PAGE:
A recently divorced man wants help from God to move on; a Muslim chaplin looks for spiritual meaning; her husband, a physician, will check something off his lifelong to-do list; another man will be leaving the United States for the first time.

These are main characters in "The Hajj," an episode from a new PBS series called "Sacred Journeys with Bruce Feiler."   

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Quality of life
11:24 am
Tue December 23, 2014

Conditions at former Compost Cincy site getting better

Cincinnati officials report they are making progress cleaning up a now closed commercial food waste composting facility in Winton Hills.

The city is spending $300,000 to remedy the smelly situation at 5656 Este Avenue.  

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Local News
7:00 am
Tue December 23, 2014

Bills that passed the Ohio General Assembly in 2014

Maybe the legislation needed more time for review or didn’t have quite enough support. Whatever the reason—this was the year those bills finally made it past state lawmakers.

The most recent example is the reform to Ohio’s redistricting process. For the past decade, critics of the process have said it creates maps that are aggressively gerrymandered, which is what happens when lawmakers redraw voting districts to benefit their political party.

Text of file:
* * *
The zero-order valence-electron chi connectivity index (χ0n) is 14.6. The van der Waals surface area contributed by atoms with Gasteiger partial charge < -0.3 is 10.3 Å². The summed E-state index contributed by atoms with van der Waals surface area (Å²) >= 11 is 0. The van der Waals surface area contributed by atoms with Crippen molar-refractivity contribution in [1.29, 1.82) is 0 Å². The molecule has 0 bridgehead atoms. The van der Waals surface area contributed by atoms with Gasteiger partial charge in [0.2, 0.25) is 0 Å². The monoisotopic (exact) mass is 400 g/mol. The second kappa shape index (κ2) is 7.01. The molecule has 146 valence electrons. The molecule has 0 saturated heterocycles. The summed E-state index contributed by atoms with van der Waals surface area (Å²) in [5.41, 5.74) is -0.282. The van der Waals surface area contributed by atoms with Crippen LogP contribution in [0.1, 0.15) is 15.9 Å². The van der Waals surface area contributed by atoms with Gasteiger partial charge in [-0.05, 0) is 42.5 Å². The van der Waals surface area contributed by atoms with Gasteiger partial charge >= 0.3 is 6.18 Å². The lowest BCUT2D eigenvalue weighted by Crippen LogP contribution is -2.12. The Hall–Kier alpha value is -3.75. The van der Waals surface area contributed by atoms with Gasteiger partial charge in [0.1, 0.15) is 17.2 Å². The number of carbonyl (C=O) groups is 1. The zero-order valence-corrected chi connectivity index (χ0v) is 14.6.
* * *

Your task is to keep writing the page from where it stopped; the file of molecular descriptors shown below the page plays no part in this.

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Ohio Supreme Court
6:00 am
Tue December 23, 2014

Ohio Supreme Court--Year in Review

2014 brought several big cases to the Republican-dominated Ohio Supreme Court, which delivered opinions that surprised some observers.

The Ohio Supreme Court ended the year by deciding one of the highest-profile cases of the year – ruling 4-3 that traffic camera programs are constitutional, and specifically that Toledo can allow appeals to go through an administrative hearing process and not municipal court. But Republican Sen. Bill Seitz of Cincinnati, the sponsor of a bill to regulate traffic cameras, says the ruling is basically moot.

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5:00 am
Tue December 23, 2014

Record Christmas travel expected in Ohio

Plan ahead if you plan to travel over Christmas. AAA says the roads will be extra busy this year, especially Wednesday.

Spokeswoman Cheryl Parker says 3.8 million Ohioans plan to travel 50 miles or more, up 5 percent from last year.

"The increase marks the highest travel volume ever recorded for the region," says Parker.

She says low gas prices are likely driving the higher travel numbers. Nationaly, she says, we've seen 88 consecutive days of falling prices.

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6:38 pm
Mon December 22, 2014

France endures deadly attacks, but can't decide if they're terrorism

Police and rescue crews respond to the scene near where a man drove a van into a crowd, injuring 10 people, some seriously wounded, in Nantes, December 22, 2014. 

Stephane Mahe/Reuters

Two violent and disturbing attacks took place in France over the weekend, prompting fears among the French that ISIS and other militant Islamist groups are making inroads in their country.